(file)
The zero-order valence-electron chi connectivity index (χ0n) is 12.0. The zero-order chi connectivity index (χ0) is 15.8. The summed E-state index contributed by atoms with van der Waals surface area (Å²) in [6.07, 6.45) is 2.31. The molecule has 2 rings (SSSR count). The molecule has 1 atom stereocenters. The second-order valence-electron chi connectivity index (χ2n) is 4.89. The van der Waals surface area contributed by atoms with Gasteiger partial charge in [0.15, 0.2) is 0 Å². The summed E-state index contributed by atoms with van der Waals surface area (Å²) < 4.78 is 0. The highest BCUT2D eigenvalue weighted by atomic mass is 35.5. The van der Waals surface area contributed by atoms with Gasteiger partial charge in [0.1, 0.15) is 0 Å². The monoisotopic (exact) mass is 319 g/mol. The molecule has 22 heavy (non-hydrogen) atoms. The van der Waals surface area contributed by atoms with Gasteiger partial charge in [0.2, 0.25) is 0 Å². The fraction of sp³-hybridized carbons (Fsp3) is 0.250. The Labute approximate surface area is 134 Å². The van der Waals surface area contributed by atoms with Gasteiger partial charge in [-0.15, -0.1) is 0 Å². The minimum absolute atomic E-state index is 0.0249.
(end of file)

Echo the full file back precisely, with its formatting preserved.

The zero-order valence-electron chi connectivity index (χ0n) is 12.0. The zero-order chi connectivity index (χ0) is 15.8. The summed E-state index contributed by atoms with van der Waals surface area (Å²) in [6.07, 6.45) is 2.31. The molecule has 2 rings (SSSR count). The molecule has 1 atom stereocenters. The second-order valence-electron chi connectivity index (χ2n) is 4.89. The van der Waals surface area contributed by atoms with Gasteiger partial charge in [0.15, 0.2) is 0 Å². The summed E-state index contributed by atoms with van der Waals surface area (Å²) < 4.78 is 0. The highest BCUT2D eigenvalue weighted by atomic mass is 35.5. The van der Waals surface area contributed by atoms with Gasteiger partial charge in [0.1, 0.15) is 0 Å². The monoisotopic (exact) mass is 319 g/mol. The molecule has 22 heavy (non-hydrogen) atoms. The van der Waals surface area contributed by atoms with Gasteiger partial charge in [0.2, 0.25) is 0 Å². The fraction of sp³-hybridized carbons (Fsp3) is 0.250. The Labute approximate surface area is 134 Å². The van der Waals surface area contributed by atoms with Gasteiger partial charge in [-0.15, -0.1) is 0 Å². The minimum absolute atomic E-state index is 0.0249.